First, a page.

De Cuiper was just the first of a long line of “modern” visitors to the area, but it was from other quarters that most of the new visitors came. The history of the Limpopo and Mpumalanga Provinces is deeply intertwined with that of the original “Transvaal” – an area set aside by Boer settlers, as an Independent homeland. An understanding of the history of this province is essential in the understanding of the history, and formation of the Kruger National Park.
The Transvaal was one of the provinces of South Africa from 1910 until 1994. The province no longer exists, and its territory now forms all, or part of, the provinces of Gauteng, North West, Limpopo and Mpumalanga.
The Transvaal province lay between Vaal River in the south, and the Limpopo River in the north. To its south it bordered the Orange Free State and Natal provinces, to its west were the Cape Province and the Bechuanaland Protectorate (later Botswana), to its north Rhodesia (later Zimbabwe), and to its east Portuguese East Africa (later Mozambique), and Swaziland. Except on the south-west, these borders were mostly well-defined natural features.
The Transvaal region is known to have been inhabited from about 1 200 years ago, by Venda and Sotho peoples. In 1817, the region was invaded by tribes pushed from their land by the Zulu king Shaka and his Impis. This made the region very weak, and easy to colonize by the nearby European settlers.
In the 1830s and the 1840s, descendents of Dutch and other settlers, collectively known as Boers (farmers) or Voortrekkers (pioneers), exited the British Cape Colony, in what was to be called the Great Trek. With their military technology, they overcame the local forces with relative ease, and formed several small Boer republics in areas beyond British control, without a central government.
On January 17 1852 the United Kingdom signed the Sand River Convention treaty with 5 000 or so of the Boer families, recognizing their independence in the region to the north of the Vaal River, or the Transvaal.
In 1856, the Boers adopted the name South African Republic for the region, and a new racially biased constitution was put in place. In 1877, after the republic faced considerable economic hardship and outside Zulu threats, Britain annexed the Transvaal, hoping that this move would be perceived by the Boers as salvation. However, the Boers viewed it as an act of aggression, and protested.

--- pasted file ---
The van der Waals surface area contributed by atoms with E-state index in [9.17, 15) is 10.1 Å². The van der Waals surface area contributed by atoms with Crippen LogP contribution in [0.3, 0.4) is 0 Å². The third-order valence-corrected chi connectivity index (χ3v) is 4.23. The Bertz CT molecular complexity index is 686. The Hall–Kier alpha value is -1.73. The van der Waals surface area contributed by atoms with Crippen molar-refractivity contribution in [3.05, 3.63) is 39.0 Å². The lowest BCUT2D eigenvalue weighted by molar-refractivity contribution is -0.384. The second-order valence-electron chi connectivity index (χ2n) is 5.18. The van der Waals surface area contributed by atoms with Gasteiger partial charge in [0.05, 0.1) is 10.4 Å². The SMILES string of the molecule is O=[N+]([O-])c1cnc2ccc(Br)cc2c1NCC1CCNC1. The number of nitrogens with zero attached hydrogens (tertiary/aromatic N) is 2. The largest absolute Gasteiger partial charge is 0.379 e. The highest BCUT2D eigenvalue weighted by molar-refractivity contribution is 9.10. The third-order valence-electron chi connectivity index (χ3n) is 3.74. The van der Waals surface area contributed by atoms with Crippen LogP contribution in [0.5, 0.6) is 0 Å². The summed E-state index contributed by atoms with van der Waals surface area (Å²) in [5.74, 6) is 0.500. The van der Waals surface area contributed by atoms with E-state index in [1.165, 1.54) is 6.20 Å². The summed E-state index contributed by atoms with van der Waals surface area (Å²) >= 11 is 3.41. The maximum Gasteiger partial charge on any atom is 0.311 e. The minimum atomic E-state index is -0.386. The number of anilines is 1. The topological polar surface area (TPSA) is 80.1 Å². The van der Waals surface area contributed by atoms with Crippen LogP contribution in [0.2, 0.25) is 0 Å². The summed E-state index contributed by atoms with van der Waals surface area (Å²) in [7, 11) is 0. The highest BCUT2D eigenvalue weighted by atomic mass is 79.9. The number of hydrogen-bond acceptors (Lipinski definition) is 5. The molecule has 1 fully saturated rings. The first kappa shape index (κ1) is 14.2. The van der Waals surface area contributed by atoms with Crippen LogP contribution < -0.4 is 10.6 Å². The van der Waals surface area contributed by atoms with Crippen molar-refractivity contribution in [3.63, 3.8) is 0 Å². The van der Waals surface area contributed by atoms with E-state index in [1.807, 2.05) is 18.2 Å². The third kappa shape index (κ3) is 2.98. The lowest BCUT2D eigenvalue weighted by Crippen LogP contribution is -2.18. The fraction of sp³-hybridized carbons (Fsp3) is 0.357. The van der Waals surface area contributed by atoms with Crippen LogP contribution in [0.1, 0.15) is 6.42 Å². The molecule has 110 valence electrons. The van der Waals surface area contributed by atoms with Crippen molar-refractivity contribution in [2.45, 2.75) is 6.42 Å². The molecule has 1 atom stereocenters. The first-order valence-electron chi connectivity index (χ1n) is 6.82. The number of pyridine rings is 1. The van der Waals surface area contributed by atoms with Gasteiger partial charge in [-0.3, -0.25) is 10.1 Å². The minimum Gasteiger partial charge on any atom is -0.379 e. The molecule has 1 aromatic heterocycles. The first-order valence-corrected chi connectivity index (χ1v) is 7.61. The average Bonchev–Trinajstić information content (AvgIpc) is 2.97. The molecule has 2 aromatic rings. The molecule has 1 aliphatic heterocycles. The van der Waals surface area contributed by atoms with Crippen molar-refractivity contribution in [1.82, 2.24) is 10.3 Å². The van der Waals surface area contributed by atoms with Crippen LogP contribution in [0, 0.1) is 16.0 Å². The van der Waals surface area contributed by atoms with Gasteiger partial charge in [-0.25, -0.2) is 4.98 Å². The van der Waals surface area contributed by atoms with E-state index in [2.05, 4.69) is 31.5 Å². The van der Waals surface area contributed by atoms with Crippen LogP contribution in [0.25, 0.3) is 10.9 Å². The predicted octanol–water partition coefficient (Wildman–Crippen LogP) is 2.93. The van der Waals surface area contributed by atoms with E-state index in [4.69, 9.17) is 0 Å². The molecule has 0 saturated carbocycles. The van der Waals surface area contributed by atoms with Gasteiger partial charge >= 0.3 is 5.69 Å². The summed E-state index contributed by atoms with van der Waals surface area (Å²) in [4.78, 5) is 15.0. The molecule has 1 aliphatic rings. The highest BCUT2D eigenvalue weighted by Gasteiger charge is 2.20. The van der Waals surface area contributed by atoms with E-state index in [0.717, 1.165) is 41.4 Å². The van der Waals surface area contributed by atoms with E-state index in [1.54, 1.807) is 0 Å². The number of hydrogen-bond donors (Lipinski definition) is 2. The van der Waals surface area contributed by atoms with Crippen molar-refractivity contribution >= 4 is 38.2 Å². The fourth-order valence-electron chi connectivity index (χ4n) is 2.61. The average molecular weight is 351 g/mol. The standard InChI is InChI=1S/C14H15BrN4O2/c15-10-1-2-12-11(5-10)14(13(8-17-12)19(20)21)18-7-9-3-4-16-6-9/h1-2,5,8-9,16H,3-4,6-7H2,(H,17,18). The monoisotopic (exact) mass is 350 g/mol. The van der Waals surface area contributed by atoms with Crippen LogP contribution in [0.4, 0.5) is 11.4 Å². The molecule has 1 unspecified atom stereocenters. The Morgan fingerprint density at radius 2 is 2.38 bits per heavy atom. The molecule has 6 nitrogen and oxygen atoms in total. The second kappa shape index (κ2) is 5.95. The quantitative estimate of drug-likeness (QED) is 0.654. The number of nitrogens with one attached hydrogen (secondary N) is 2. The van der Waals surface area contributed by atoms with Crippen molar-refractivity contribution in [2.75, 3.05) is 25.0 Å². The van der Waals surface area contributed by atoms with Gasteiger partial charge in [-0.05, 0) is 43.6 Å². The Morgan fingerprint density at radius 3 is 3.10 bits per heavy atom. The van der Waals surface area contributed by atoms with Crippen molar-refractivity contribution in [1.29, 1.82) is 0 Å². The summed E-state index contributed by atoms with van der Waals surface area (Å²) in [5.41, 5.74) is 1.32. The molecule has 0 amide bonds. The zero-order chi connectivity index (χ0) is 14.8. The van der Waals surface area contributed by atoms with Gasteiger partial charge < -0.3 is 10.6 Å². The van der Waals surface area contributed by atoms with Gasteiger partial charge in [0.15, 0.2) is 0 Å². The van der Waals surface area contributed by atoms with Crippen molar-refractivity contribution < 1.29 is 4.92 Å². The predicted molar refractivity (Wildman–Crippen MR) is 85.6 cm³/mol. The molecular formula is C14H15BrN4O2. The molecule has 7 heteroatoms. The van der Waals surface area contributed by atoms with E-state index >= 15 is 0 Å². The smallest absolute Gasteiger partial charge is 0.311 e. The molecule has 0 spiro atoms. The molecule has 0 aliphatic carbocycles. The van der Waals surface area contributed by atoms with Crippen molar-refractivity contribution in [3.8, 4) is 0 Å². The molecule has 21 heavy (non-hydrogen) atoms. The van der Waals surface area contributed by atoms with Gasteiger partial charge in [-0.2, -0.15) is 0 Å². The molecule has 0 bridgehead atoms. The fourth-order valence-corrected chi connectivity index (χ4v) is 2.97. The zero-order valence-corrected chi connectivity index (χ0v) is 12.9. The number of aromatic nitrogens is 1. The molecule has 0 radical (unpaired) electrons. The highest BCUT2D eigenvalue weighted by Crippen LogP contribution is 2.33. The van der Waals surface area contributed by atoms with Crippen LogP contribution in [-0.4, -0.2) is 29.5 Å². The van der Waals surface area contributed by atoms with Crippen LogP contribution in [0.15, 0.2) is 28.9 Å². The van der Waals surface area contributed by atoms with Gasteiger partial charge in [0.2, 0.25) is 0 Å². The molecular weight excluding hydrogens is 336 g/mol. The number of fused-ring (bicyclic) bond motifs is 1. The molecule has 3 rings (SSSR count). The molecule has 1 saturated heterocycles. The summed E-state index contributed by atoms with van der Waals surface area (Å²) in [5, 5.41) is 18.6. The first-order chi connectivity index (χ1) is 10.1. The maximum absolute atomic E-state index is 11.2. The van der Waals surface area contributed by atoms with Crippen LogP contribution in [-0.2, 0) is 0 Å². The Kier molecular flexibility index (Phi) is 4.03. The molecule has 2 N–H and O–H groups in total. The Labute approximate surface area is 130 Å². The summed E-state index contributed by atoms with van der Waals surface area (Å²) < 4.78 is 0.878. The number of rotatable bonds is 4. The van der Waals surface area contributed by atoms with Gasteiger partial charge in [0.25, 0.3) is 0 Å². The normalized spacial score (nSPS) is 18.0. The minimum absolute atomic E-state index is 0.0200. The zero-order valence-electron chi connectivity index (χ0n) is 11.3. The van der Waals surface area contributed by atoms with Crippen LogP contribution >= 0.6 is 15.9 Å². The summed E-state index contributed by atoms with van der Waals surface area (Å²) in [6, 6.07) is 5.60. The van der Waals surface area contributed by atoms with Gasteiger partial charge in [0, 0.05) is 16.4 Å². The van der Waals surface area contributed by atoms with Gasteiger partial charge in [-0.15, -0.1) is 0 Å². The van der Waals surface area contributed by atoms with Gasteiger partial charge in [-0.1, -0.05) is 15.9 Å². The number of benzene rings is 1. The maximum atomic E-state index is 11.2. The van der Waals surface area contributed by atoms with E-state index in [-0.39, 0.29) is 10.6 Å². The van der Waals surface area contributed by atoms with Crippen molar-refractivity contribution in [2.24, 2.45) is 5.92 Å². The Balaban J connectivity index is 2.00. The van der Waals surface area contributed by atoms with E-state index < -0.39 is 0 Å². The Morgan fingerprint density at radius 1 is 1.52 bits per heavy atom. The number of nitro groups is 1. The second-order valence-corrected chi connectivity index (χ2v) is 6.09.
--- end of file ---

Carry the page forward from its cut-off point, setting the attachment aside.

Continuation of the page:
On December 16, 1880 the independence of the republic was proclaimed again, which lead to the first Boer War. The Pretoria Convention of 1881 gave the Boers self-rule in the Transvaal, under British oversight, and the republic was restored with full independence in 1884 with the London Convention. With the discovery of gold in the Witwatersrand (1885), there was a rush of non-Boer European settlers (called outlanders, by the Boers). This led to a destabilisation of the republic.
In 1895, Cape Premier Cecil Rhodes planned to support a coup d'etat against the Transvaal government. Leander Starr Jameson carried out this plan, without British authorization, in December of that year - in the ill-fated Jameson Raid. After the failed raid, there were rumours that Germany offered protection to the Boer republic, something which alarmed the British. Fearing Britain's imminent annexation, the Boers launched a pre-emptive strike against the nearby British colonies in 1899, a strike that became the second Boer War, which the Boers would lose.
The Boer War is a watershed event for the British Army in particular and for the British Empire as a whole. It was here that the British first used Concentration Camps in a war setting. By May 1902, the last of the Boer troops surrendered, and the independent Boer republic in the Transvaal was no more - the region became part of the British Empire.
In 1910, the Transvaal became a province of the newly created Union of South Africa, a British Dominion. In 1961, the union ceased to be part of the British Commonwealth and became the Republic of South Africa. The PWV (Pretoria/ Witwatersrand/ Vereeniging) area in the Transvaal (now Gauteng Province) became the South Africa's economic powerhouse, a position it still holds today.
In 1994, after South Africa’s first all-race elections, the former provinces and homelands were restructured, and a separate Transvaal province no longer exists. Parts of the old Transvaal now belong to the new Gauteng, North West, Limpopo and Mpumalanga provinces.